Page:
The Department of Homeland Security and the Office of Personnel Management on Friday lost their bid to persuade a District Court judge to scale back her injunction against the department’s new personnel system. (National Treasury Employees Union v. Chertoff, U.S.D.C.D.C., C.A. No. 05-201 (RMC), October 7, 2005).
Judge Rosemary Collyer issued an opinion on August 12, 2005, thwarting the agency’s attempt to implement a more “flexible” personnel system. (See NTEU Gets Big Win in Round One)
In that earlier decision, she invited the agency to submit an order that “more selectively enjoins Subpart E in a manner otherwise comporting with this memorandum opinion.” She indicated a willingness to entertain such a move. (See endnote 1, p. 1) The agency took her up on her offer and submitted a motion to limit the court’s injunction to five specific sections of Subpart E of the regulations.
Pointing out that the agency went too far in that it tried to re-argue the merits of the injunction rather than seek an appropriate limitation of the order, the judge concluded that the agency’s proposal was “insufficient to comport with the [earlier] Memorandum Opinion.” She denied the agency’s motion. (p. 2)
Seemingly miffed with the agency, the judge penned this language in her latest opinion:
Having given the Court’s ruling the most narrow of interpretations, the Agencies argue that the remainder of Subpart E is severable from five specific regulations they state were held to be invalid. The principal flaw in this argument is that the Court disallowed all parts of the Regulations that allow the unilateral repudiation of lawful contracts — whether by issuance of directives, policies and rules, or other means. Inasmuch as there are significant additional avenues by which DHS would allow itself to ignore its contractual obligations, and the Agencies suggest no modification to those regulatory provisions that would bring the Regulations into conformity with the Court’s ruling, the Court declines to modify its August 12, 2005, Memorandum Opinion and Order. (p. 15)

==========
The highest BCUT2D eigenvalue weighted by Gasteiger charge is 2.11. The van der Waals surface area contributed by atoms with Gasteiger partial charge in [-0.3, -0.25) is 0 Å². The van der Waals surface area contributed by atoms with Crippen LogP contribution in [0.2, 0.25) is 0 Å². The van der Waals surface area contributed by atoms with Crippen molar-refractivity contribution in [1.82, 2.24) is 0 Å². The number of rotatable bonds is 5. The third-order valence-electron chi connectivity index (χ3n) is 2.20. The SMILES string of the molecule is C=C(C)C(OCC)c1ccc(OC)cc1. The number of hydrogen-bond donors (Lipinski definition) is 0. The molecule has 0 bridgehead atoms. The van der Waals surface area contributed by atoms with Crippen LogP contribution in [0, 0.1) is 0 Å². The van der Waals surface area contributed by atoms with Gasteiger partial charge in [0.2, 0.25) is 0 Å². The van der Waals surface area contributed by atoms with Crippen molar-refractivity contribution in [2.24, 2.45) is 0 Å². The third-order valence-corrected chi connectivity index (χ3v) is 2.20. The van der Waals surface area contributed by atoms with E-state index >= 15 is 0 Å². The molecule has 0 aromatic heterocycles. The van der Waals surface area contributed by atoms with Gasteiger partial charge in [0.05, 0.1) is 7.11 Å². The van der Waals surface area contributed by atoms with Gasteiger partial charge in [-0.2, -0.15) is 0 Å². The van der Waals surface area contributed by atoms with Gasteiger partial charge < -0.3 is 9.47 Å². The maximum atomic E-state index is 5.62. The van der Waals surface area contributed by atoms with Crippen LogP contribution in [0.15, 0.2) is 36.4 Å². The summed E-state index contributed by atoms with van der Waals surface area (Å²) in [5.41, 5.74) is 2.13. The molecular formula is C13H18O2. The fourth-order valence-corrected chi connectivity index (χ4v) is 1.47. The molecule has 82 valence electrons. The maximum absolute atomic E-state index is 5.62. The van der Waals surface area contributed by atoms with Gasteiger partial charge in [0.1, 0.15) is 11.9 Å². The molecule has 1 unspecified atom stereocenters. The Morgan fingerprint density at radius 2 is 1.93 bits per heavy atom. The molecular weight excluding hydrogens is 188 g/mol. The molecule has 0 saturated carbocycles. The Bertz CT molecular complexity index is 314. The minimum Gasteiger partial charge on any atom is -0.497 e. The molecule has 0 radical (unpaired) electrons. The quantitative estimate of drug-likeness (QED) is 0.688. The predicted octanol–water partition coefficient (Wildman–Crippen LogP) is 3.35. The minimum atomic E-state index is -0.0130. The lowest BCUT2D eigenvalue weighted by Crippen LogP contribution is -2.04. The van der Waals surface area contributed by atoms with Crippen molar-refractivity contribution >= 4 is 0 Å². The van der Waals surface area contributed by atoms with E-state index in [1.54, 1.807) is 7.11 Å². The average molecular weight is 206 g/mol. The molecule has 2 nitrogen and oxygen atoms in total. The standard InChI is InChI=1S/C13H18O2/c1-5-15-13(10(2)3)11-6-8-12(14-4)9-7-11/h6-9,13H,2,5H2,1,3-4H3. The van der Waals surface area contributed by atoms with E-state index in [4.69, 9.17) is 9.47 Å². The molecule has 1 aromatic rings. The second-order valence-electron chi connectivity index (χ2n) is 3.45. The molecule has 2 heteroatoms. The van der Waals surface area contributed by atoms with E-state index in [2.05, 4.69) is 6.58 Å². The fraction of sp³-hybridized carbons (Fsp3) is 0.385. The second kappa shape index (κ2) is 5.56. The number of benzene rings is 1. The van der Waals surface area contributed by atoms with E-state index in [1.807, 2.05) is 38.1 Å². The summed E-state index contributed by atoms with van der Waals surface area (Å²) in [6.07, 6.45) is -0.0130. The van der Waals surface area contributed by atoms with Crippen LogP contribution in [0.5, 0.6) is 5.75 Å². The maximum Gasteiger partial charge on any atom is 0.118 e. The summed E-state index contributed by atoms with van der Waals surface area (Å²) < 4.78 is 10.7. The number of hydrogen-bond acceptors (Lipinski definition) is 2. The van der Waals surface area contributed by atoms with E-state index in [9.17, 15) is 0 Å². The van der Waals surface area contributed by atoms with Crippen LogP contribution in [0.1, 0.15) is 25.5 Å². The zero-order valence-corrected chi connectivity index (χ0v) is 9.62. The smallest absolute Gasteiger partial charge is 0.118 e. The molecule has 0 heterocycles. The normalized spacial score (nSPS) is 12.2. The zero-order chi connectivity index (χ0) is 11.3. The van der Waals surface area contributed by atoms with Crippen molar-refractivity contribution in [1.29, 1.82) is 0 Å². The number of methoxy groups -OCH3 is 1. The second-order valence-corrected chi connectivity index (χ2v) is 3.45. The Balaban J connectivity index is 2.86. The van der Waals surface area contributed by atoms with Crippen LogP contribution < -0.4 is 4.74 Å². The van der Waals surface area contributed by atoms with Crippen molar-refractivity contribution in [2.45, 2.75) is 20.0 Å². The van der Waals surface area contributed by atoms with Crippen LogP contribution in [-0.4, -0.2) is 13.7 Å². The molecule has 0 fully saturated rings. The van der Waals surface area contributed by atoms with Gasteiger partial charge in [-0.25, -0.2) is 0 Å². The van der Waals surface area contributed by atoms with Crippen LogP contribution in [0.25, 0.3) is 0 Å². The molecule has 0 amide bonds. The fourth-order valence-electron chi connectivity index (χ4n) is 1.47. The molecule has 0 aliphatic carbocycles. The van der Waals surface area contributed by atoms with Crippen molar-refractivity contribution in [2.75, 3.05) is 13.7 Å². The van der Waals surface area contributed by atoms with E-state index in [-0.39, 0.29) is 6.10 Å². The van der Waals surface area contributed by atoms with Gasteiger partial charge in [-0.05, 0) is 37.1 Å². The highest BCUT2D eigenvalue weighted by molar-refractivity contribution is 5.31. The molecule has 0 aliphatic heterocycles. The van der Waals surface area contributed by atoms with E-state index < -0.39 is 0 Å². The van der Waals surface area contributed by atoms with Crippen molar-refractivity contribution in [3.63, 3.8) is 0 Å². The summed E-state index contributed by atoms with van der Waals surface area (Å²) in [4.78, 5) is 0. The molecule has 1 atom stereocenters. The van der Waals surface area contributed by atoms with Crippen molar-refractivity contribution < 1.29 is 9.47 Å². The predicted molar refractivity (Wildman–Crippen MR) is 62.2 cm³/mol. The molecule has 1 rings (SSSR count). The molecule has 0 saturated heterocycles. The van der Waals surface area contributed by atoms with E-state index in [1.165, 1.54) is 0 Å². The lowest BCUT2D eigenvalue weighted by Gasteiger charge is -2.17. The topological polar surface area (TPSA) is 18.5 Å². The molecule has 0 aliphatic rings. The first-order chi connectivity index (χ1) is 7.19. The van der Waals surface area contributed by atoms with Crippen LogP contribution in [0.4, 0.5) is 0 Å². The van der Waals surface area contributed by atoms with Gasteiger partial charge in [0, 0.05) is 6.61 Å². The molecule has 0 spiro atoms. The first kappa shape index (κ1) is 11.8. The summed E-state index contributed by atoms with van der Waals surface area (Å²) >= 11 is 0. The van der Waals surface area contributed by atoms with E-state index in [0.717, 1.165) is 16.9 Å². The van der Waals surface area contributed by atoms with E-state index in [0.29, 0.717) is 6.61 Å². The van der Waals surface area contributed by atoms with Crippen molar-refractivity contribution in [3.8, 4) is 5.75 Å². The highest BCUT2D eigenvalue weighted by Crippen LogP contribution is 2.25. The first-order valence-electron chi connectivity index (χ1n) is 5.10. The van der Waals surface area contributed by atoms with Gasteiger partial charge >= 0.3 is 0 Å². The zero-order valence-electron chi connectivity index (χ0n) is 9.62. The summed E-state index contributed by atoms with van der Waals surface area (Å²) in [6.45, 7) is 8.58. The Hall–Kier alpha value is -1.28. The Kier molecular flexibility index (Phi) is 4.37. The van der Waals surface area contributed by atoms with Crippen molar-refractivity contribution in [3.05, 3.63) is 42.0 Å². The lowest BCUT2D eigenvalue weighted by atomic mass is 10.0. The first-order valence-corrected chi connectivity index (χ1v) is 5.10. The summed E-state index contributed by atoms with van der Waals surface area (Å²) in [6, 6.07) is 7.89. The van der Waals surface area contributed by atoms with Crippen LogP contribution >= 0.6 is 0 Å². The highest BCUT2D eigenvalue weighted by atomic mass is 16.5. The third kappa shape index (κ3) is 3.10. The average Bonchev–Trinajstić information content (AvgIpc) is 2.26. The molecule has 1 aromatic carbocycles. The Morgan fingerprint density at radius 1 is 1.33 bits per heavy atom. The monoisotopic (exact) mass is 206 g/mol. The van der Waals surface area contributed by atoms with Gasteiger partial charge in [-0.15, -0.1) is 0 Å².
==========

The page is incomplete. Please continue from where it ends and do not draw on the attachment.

The result is that the labor relations portion of the new DHS personnel system is on hold. In effect, with this new decision, the agency has gone from a situation where the judge identified restrictions on several portions of the proposed system to a situation that places this portion of the DHS system on hold for the time being.
The problem, from the perspective of the district court judge, was that the agency is not establishing a system with meaningful collective bargaining. In the original regulations and with the modifications contemplated as a result of the initial decision, the agency would have had the power to overturn collective bargaining agreements in a number of ways.
As stated by Judge Collyer, “[t]he Agencies’ proposal falls short because it leaves open other avenues whereby DHS could unilaterally and without recourse disavow lawful contracts.”
In revealing what may have sealed the outcome of the decision, Judge Collyer wrote: “Rather than merely ask the Court to amend or modify its judgment, the Agencies effectively ask it to reconsider and disavow this portion of its prior decision.” In effect, the judge concluded her initial ruling was effectively ignored and she does not intend to have that happen.
The Department of Homeland Security can appeal the decision. It can also go back and restart the process to reconstruct a new or modified system that may pass judicial muster.
One other possibility: the agency could arguably ask the President to remove major portions of the Department of Homeland Security out of the collective bargaining arena altogether although no reference has been made for taking this approach.
But, for the moment, the major changes to the labor relations program at DHS are at a standstill. The next move is up to the agency and the existing system will presumably remain in place for the time being.